WASHINGTON — Mitt Romney’s candid remark Wednesday night about cutting federal funding for the Public Broadcasting Service probably elicited gasps and groans from PBS lovers across the country.

But I suspect few audiences collectively gasped as loudly as the folks surrounding me at a Washington presidential debate-watching event sponsored by — you guessed it — PBS.

There were also more than a few boos and hisses after the Republican nominee turned to the debate’s moderator, PBS news anchor Jim Lehrer and said, “I’m sorry, Jim, I’m going to stop the subsidy to PBS.”

In fact, the hissing was so loud that I (and I suspect others in the crowd) missed Romney’s “I love Big Bird” comment. So I was a little confused at first when I started seeing all of the posts online from irate Big Bird fans.

Romney might ask Maine Gov. Paul LePage about what to expect from public broadcasting devotees should he try to slash PBS funding. Impassioned supporters of the Maine Public Broadcasting Network always overflowed the Maine Appropriations Committee room whenever lawmakers held public hearings on LePage’s proposals to cut state funding for the NPR affiliate.

As for the presidential debate, some might not be surprised to hear that many in the crowd at the PBS event seemed to lean toward President Barack Obama, even after his lackluster performance. But there was definitely a solid core of Romney supporters (and maybe even some converts) judging by the loud applause after his closing statement.


As for Romney’s comments … I’ve always been partial to Cookie Monster.

Summers’ numbers static

An internal poll released last week by supporters of Republican Charlie Summers suggests that Angus King’s lead in Maine’s Senate race has fallen into the single digits, but not because Summers is on the move.

The poll commissioned by the National Republican Senatorial Committee says that King, an independent and two-term Maine governor, leads Summers by just 3.8 percentage points, which is within the margin of error in the 400-person survey. That is a much smaller gap than seen in other recent polls.

The NRSC poll shows King still in the lead at 37.3 percent, Summers in second with 33.5 percent and Democrat Cynthia Dill at 17 percent, with 12.3 percent undecided.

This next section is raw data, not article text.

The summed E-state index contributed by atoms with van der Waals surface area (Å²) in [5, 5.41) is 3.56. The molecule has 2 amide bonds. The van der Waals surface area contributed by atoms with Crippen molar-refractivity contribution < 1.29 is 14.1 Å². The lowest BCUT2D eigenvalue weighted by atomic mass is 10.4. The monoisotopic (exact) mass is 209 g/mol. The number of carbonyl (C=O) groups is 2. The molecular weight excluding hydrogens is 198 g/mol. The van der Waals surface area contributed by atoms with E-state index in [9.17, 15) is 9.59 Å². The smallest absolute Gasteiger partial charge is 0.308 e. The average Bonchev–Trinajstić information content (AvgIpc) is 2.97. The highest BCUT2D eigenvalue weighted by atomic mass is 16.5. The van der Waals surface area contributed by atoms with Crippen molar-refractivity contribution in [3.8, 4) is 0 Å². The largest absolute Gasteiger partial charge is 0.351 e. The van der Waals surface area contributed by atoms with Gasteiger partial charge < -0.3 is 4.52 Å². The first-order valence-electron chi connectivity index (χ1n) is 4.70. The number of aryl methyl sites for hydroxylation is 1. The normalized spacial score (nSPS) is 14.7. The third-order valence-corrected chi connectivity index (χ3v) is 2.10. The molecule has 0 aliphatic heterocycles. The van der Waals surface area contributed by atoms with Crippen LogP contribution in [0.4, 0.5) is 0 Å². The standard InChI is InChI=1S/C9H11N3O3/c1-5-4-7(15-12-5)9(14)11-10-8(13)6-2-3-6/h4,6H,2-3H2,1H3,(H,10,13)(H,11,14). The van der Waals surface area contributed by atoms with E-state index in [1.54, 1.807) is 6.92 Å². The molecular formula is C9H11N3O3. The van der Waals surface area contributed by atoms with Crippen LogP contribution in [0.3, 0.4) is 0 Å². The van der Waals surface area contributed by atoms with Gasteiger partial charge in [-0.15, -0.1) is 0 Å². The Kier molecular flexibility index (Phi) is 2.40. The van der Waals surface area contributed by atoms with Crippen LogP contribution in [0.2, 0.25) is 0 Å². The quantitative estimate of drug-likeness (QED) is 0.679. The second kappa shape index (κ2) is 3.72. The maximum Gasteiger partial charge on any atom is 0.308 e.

Internal polls often should be regarded with more than the proverbial grain of salt (perhaps a 40-pound bag of rock salt). Polling results are greatly influenced by the wording of the questions asked and who, exactly, was targeted in the poll, along with other factors. NRSC had not yet released the specifics of this poll, which was conducted by GS Strategy Group in Idaho.


The results certainly fit into the current narrative — as shown in numerous other polls — that King’s once-commanding lead is slipping. The NRSC seems to be suggesting King is in a freefall, ostensibly helped along by the ads the organization is running against King. Other recent, independent polls put King’s lead over Summers somewhere between 8 and 22 percent.

Where most of the polls seem to agree, regardless of who paid for them, is that Summers is somewhere in the 33 percent to 35 percent range and that he seems to be staying put despite the fluctuations around him.

Even the two NRSC-commissioned polls conducted about three weeks apart in September showed Summers holding firm (or stuck, depending on your point of view) at 33.5 percent.

Dill, on the other hand, appears to be chipping away at King’s lead. The internal Republican poll showed Dill moving from 11 percent to 17 percent in three weeks. A longer-term poll conducted by the Portland Press Herald/MaineToday Media, meanwhile, showed that Dill’s support among Democrats rose from 17 percent to 25 percent between June and September while King’s support within that critical group fell from 67 percent to 62 percent.

Kevin Miller — 317-6256

[email protected]

Twitter: @KevinMillerDC


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